Posted on Tuesday, April 5th, 2016 by Jacob Hall
Every Steven Spielberg movie is an event, because why would you not celebrate every time one of the great living artists creates a new work? Sure, he’s always operated within a populist realm, finding ways to please the masses, but there has never been another filmmaker who has done so with such craft and ability. Spielberg is one of the great filmmakers, a man whose legacy keeps on evolving with each film. You can count his genuine failures on one hand.
So yes, I’m excited to see what Spielberg does with The BFG. Spielberg’s sense of wonder should make a fine complement for author Roald Dahl‘s wit – this is a peanut butter-and-jelly-type situation if there ever was one. The new trailer for The BFG only dips its toe into what looks like a much larger world, but what’s on display here certainly looks intriguing.
The premise here is simple enough: a “big friendly giant” takes a young girl to Giant Country, where they have all kinds of a fantastical adventures. But the BFG’s giant brethren aren’t so friendly and, well, things get a little hairy for everyone.
There are some truly indelible images in this trailer. The way the BFG masks himself in the shadows of a London street when a pedestrian walks by. The trees bending with the force of hurricane winds as he sprints down the road. The BFG cradling young Sophie in his hand, revealing a motion capture character bearing the soulful face of Academy Award-winning actor Mark Rylance, reuniting with Spielberg after a fruitful experience on Bridge of Spies. So much of this movie looks enchanting and genuinely magical.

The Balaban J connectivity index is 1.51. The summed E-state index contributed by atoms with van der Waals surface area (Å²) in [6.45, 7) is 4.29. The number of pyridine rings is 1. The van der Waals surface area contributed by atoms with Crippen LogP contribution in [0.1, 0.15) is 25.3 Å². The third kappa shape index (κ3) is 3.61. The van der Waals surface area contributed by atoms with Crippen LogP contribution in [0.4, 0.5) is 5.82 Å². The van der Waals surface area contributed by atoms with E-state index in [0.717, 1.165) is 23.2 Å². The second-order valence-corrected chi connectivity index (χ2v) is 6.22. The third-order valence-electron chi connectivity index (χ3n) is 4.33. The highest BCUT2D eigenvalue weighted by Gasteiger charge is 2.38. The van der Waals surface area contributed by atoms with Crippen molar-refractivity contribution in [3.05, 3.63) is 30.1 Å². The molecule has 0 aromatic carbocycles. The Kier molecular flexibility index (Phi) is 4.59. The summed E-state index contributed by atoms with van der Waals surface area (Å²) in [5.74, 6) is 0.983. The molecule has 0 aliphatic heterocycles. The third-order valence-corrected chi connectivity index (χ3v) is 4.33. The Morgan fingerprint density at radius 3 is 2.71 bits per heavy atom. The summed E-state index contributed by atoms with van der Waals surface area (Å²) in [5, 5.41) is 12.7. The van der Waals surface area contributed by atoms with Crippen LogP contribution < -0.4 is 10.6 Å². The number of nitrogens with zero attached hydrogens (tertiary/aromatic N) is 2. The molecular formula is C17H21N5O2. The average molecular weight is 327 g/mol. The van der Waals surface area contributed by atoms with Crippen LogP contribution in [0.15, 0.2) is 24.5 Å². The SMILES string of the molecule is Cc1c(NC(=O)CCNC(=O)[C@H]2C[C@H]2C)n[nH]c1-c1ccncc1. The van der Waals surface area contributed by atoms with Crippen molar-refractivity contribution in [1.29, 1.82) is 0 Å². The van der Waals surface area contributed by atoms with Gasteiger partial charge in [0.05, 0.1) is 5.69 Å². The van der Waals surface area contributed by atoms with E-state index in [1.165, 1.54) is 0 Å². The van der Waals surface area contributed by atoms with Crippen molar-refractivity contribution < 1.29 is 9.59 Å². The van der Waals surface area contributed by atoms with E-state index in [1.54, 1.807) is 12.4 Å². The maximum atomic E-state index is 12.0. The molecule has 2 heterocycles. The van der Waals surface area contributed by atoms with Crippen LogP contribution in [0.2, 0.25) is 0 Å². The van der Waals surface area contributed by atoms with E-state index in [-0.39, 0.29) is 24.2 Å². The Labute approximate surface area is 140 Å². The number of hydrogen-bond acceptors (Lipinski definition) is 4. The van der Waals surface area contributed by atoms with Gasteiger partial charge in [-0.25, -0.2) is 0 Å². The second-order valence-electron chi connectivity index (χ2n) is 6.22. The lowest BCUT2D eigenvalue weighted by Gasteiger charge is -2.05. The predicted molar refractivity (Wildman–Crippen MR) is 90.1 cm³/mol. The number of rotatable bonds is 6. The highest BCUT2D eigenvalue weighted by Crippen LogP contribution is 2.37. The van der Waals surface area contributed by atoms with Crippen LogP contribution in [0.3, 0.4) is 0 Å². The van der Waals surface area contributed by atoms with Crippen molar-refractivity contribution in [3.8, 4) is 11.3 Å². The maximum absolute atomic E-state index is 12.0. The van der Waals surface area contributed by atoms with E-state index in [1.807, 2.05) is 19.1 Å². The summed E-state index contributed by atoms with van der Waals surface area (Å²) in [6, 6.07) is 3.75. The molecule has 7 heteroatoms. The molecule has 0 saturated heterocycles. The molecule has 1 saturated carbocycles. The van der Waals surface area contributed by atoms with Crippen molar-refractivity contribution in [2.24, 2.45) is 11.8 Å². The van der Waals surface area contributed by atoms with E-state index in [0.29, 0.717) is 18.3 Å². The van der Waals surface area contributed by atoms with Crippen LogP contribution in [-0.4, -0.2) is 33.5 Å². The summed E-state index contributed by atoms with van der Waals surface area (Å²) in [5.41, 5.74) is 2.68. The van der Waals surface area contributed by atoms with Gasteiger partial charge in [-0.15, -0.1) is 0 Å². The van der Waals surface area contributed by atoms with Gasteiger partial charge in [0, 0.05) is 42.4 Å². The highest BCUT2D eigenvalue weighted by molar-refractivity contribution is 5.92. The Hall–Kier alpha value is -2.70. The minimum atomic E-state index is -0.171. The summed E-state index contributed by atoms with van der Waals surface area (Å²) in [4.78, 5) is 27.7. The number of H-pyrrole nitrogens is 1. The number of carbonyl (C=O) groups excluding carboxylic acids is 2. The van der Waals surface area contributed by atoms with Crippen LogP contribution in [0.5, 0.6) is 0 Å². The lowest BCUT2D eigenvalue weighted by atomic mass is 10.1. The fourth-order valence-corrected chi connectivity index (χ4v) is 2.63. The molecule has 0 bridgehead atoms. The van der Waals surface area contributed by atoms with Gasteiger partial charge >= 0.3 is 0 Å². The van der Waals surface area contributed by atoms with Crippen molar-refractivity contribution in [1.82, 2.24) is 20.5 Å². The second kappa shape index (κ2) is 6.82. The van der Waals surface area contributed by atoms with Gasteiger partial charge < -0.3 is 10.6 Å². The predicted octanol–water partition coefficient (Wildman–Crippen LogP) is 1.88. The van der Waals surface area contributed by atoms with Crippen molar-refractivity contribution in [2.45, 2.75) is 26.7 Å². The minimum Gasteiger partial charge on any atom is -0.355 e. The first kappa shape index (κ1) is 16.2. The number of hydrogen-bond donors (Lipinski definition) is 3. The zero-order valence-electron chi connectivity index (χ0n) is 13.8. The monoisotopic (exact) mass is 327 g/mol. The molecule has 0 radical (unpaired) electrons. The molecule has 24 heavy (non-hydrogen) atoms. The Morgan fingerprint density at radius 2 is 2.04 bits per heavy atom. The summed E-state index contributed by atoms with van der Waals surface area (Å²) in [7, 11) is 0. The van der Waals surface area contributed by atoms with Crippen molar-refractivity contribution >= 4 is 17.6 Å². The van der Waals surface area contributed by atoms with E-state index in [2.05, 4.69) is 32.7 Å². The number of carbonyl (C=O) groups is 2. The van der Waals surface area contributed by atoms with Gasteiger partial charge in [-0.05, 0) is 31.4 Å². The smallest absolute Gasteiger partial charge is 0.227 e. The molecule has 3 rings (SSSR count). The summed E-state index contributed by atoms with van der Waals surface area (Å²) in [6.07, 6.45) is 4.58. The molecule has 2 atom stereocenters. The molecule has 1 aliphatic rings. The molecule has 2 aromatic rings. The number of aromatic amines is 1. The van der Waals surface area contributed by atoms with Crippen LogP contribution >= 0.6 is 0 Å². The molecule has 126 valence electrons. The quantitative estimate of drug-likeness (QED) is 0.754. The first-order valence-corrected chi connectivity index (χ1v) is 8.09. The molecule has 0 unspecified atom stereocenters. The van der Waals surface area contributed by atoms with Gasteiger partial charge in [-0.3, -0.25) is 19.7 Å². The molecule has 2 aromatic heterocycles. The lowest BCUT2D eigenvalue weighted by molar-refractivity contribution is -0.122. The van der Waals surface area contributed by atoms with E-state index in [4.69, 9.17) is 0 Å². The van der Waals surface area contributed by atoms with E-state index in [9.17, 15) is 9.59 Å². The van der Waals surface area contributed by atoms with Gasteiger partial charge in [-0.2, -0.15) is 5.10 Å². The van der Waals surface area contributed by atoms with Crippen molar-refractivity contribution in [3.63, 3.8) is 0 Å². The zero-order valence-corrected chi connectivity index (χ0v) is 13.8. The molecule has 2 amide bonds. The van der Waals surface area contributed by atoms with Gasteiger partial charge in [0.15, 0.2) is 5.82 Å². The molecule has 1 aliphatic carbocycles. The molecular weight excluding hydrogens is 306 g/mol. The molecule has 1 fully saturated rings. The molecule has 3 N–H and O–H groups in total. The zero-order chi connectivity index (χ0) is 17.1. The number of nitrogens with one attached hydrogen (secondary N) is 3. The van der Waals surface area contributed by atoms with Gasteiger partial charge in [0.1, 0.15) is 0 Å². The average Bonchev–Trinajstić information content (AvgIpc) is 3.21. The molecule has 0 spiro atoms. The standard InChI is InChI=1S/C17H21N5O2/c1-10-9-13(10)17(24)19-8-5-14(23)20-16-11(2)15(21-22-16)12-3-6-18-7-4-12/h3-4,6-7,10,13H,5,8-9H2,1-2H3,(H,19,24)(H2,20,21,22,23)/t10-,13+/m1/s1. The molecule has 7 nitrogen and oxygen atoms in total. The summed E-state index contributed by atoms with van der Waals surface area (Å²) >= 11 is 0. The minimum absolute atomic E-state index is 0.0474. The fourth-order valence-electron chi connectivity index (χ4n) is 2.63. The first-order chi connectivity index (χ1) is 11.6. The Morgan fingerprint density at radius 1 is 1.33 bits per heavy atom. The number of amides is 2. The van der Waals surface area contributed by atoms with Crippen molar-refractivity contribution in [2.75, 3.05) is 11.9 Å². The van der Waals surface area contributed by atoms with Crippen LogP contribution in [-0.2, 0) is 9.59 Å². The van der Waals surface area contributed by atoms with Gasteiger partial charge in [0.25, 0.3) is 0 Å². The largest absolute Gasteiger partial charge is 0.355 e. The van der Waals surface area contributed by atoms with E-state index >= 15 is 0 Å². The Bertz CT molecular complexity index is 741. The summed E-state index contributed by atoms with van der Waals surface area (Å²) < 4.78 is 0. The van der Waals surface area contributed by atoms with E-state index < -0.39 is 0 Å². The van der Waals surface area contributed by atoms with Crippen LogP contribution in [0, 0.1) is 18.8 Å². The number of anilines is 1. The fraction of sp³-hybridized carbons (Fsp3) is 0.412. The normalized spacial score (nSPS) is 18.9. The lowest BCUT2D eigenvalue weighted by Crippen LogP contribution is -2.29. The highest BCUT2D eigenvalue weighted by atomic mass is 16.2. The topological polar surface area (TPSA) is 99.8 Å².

But great swaths of it also feels incredibly unfinished, looking like outtakes from Peter Jackson’s Hobbit trilogy. That’s the problem with movies that are as effects-heavy as this – you have to start selling the film before you can finish it. The BFG probably won’t look as good as anyone wants it to until it’s being projected in theaters.
Here is the official synopsis for the film, which has to do a whole bunch of heavy lifting:
The BFG (Mark Rylance), while a giant himself, is a Big Friendly Giant and nothing like the other inhabitants of Giant Country. Standing 24-feet tall with enormous ears and a keen sense of smell, he is endearingly dim-witted and keeps to himself for the most part. Giants like Bloodbottler (Bill Hader) and Fleshlumpeater (Jemaine Clement) on the other hand, are twice as big and at least twice as scary and have been known to eat humans, while the BFG prefers Snozzcumber and Frobscottle. Upon her arrival in Giant Country, Sophie, a precocious 10-year-old girl from London, is initially frightened of the mysterious giant who has brought her to his cave, but soon comes to realize that the BFG is actually quite gentle and charming, and, having never met a giant before, has many questions. The BFG brings Sophie to Dream Country where he collects dreams and sends them to children, teaching her all about the magic and mystery of dreams. Having both been on their own in the world up until now, their affection for one another quickly grows, but Sophie’s presence in Giant Country has attracted the unwanted attention of the other giants, who have become increasingly more bothersome. Sophie and the BFG soon depart for London to see the Queen (Penelope Wilton) and warn her of the precarious giant situation, but they must first convince the Queen and her maid, Mary (Rebecca Hall), that giants do indeed exist. Together, they come up with a plan to get rid of the giants once and for all.